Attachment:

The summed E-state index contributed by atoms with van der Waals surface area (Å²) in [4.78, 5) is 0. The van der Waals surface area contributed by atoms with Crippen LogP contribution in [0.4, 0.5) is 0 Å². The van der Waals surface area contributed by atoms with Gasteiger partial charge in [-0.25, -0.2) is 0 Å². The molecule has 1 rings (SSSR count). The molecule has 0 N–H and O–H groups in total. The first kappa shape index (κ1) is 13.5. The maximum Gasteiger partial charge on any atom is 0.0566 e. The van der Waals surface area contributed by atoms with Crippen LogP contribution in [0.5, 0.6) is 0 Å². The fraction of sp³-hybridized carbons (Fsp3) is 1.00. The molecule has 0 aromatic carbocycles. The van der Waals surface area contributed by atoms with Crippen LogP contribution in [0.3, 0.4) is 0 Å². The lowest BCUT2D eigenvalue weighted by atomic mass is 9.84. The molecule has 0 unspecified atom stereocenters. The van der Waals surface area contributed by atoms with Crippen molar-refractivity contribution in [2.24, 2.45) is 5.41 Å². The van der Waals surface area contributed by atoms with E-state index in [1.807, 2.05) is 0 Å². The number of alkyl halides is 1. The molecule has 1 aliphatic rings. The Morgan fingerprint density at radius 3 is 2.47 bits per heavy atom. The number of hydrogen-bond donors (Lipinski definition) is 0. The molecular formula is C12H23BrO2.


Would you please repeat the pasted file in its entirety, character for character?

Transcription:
The summed E-state index contributed by atoms with van der Waals surface area (Å²) in [4.78, 5) is 0. The van der Waals surface area contributed by atoms with Crippen LogP contribution in [0.4, 0.5) is 0 Å². The van der Waals surface area contributed by atoms with Gasteiger partial charge in [-0.25, -0.2) is 0 Å². The molecule has 1 rings (SSSR count). The molecule has 0 N–H and O–H groups in total. The first kappa shape index (κ1) is 13.5. The maximum Gasteiger partial charge on any atom is 0.0566 e. The van der Waals surface area contributed by atoms with Crippen LogP contribution in [0.5, 0.6) is 0 Å². The fraction of sp³-hybridized carbons (Fsp3) is 1.00. The molecule has 0 aromatic carbocycles. The van der Waals surface area contributed by atoms with Crippen LogP contribution in [0.3, 0.4) is 0 Å². The lowest BCUT2D eigenvalue weighted by atomic mass is 9.84. The molecule has 0 unspecified atom stereocenters. The van der Waals surface area contributed by atoms with Crippen molar-refractivity contribution in [2.24, 2.45) is 5.41 Å². The van der Waals surface area contributed by atoms with E-state index in [1.807, 2.05) is 0 Å². The number of alkyl halides is 1. The molecule has 1 aliphatic rings. The Morgan fingerprint density at radius 3 is 2.47 bits per heavy atom. The number of hydrogen-bond donors (Lipinski definition) is 0. The molecular formula is C12H23BrO2.